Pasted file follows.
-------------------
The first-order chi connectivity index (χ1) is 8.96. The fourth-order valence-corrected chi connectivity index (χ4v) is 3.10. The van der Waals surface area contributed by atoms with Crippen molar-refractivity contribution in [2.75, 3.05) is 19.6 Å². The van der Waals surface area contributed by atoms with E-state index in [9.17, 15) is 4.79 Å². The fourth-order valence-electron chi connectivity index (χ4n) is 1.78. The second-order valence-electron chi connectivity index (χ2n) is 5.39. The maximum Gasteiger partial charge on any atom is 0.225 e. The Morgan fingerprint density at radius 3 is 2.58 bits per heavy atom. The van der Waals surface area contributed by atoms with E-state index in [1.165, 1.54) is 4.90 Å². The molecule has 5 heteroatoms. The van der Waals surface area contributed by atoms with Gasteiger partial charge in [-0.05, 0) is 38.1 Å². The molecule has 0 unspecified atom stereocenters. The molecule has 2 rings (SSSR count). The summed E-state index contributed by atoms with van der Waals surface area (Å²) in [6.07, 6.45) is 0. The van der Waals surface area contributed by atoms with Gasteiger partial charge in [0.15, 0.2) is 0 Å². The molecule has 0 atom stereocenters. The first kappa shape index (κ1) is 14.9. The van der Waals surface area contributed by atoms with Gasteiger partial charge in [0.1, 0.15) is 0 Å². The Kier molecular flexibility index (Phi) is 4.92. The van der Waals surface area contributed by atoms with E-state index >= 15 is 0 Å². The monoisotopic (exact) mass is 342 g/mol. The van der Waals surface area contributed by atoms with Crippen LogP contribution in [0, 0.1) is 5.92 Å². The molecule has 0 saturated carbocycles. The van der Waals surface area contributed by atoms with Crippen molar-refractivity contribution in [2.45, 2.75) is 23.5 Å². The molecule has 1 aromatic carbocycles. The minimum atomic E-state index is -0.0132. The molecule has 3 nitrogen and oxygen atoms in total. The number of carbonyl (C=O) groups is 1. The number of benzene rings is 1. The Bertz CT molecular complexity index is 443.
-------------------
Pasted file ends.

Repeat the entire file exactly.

The first-order chi connectivity index (χ1) is 8.96. The fourth-order valence-corrected chi connectivity index (χ4v) is 3.10. The van der Waals surface area contributed by atoms with Crippen molar-refractivity contribution in [2.75, 3.05) is 19.6 Å². The van der Waals surface area contributed by atoms with E-state index in [9.17, 15) is 4.79 Å². The fourth-order valence-electron chi connectivity index (χ4n) is 1.78. The second-order valence-electron chi connectivity index (χ2n) is 5.39. The maximum Gasteiger partial charge on any atom is 0.225 e. The Morgan fingerprint density at radius 3 is 2.58 bits per heavy atom. The van der Waals surface area contributed by atoms with E-state index in [1.165, 1.54) is 4.90 Å². The molecule has 5 heteroatoms. The van der Waals surface area contributed by atoms with Gasteiger partial charge in [-0.05, 0) is 38.1 Å². The molecule has 0 unspecified atom stereocenters. The molecule has 2 rings (SSSR count). The summed E-state index contributed by atoms with van der Waals surface area (Å²) in [6.07, 6.45) is 0. The van der Waals surface area contributed by atoms with Gasteiger partial charge in [0.15, 0.2) is 0 Å². The molecule has 0 atom stereocenters. The first kappa shape index (κ1) is 14.9. The van der Waals surface area contributed by atoms with Gasteiger partial charge in [0.1, 0.15) is 0 Å². The Kier molecular flexibility index (Phi) is 4.92. The van der Waals surface area contributed by atoms with E-state index >= 15 is 0 Å². The monoisotopic (exact) mass is 342 g/mol. The van der Waals surface area contributed by atoms with Crippen LogP contribution in [0, 0.1) is 5.92 Å². The molecule has 0 saturated carbocycles. The van der Waals surface area contributed by atoms with Crippen molar-refractivity contribution in [2.45, 2.75) is 23.5 Å². The molecule has 1 aromatic carbocycles. The minimum atomic E-state index is -0.0132. The molecule has 3 nitrogen and oxygen atoms in total. The number of carbonyl (C=O) groups is 1. The number of benzene rings is 1. The Bertz CT molecular complexity index is 443.